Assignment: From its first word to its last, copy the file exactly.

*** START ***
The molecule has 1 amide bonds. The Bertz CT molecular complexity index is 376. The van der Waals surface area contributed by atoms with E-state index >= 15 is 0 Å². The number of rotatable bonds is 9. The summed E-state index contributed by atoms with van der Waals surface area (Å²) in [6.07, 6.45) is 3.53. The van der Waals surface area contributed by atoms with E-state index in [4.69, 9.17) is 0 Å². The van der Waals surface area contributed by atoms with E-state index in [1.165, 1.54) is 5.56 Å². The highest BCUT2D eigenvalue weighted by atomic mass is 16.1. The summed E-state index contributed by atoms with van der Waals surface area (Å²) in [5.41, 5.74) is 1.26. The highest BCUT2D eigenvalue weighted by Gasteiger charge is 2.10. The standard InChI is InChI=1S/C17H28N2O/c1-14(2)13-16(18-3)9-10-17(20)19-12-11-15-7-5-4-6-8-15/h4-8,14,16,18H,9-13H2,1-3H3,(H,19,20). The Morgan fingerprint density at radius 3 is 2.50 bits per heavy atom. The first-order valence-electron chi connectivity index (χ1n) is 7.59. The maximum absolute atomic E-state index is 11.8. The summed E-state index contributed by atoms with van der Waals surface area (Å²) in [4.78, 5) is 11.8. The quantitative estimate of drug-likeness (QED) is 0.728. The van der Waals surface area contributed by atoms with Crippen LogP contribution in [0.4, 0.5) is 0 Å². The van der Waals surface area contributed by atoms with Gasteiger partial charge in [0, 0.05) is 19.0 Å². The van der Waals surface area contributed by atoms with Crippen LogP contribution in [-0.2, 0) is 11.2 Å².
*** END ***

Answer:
The molecule has 1 amide bonds. The Bertz CT molecular complexity index is 376. The van der Waals surface area contributed by atoms with E-state index >= 15 is 0 Å². The number of rotatable bonds is 9. The summed E-state index contributed by atoms with van der Waals surface area (Å²) in [6.07, 6.45) is 3.53. The van der Waals surface area contributed by atoms with E-state index in [4.69, 9.17) is 0 Å². The van der Waals surface area contributed by atoms with E-state index in [1.165, 1.54) is 5.56 Å². The highest BCUT2D eigenvalue weighted by atomic mass is 16.1. The summed E-state index contributed by atoms with van der Waals surface area (Å²) in [5.41, 5.74) is 1.26. The highest BCUT2D eigenvalue weighted by Gasteiger charge is 2.10. The standard InChI is InChI=1S/C17H28N2O/c1-14(2)13-16(18-3)9-10-17(20)19-12-11-15-7-5-4-6-8-15/h4-8,14,16,18H,9-13H2,1-3H3,(H,19,20). The Morgan fingerprint density at radius 3 is 2.50 bits per heavy atom. The first-order valence-electron chi connectivity index (χ1n) is 7.59. The maximum absolute atomic E-state index is 11.8. The summed E-state index contributed by atoms with van der Waals surface area (Å²) in [4.78, 5) is 11.8. The quantitative estimate of drug-likeness (QED) is 0.728. The van der Waals surface area contributed by atoms with Crippen LogP contribution in [0.4, 0.5) is 0 Å². The van der Waals surface area contributed by atoms with Gasteiger partial charge in [0, 0.05) is 19.0 Å². The van der Waals surface area contributed by atoms with Crippen LogP contribution in [-0.2, 0) is 11.2 Å².